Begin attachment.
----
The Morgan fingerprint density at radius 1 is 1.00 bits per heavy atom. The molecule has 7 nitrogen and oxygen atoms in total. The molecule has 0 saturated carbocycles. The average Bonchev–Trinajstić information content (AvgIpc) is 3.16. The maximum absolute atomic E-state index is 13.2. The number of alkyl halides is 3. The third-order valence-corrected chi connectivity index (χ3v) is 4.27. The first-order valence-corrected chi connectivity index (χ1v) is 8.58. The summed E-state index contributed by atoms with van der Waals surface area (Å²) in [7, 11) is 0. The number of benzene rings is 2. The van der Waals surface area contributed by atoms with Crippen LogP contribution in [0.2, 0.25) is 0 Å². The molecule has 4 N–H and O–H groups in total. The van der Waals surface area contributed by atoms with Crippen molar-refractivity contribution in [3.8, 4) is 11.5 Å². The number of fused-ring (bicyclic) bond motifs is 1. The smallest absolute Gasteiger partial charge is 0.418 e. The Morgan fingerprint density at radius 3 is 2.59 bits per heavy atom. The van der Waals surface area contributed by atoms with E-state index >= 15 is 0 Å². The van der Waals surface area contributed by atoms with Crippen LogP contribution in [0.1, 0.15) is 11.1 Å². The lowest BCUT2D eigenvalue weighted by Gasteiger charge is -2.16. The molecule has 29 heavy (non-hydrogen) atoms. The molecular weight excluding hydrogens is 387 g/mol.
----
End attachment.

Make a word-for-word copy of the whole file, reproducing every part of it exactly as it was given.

The Morgan fingerprint density at radius 1 is 1.00 bits per heavy atom. The molecule has 7 nitrogen and oxygen atoms in total. The molecule has 0 saturated carbocycles. The average Bonchev–Trinajstić information content (AvgIpc) is 3.16. The maximum absolute atomic E-state index is 13.2. The number of alkyl halides is 3. The third-order valence-corrected chi connectivity index (χ3v) is 4.27. The first-order valence-corrected chi connectivity index (χ1v) is 8.58. The summed E-state index contributed by atoms with van der Waals surface area (Å²) in [7, 11) is 0. The number of benzene rings is 2. The van der Waals surface area contributed by atoms with Crippen LogP contribution in [0.2, 0.25) is 0 Å². The molecule has 4 N–H and O–H groups in total. The van der Waals surface area contributed by atoms with Crippen molar-refractivity contribution in [3.8, 4) is 11.5 Å². The number of fused-ring (bicyclic) bond motifs is 1. The smallest absolute Gasteiger partial charge is 0.418 e. The Morgan fingerprint density at radius 3 is 2.59 bits per heavy atom. The van der Waals surface area contributed by atoms with E-state index >= 15 is 0 Å². The van der Waals surface area contributed by atoms with Crippen LogP contribution in [0.1, 0.15) is 11.1 Å². The lowest BCUT2D eigenvalue weighted by Gasteiger charge is -2.16. The molecule has 29 heavy (non-hydrogen) atoms. The molecular weight excluding hydrogens is 387 g/mol.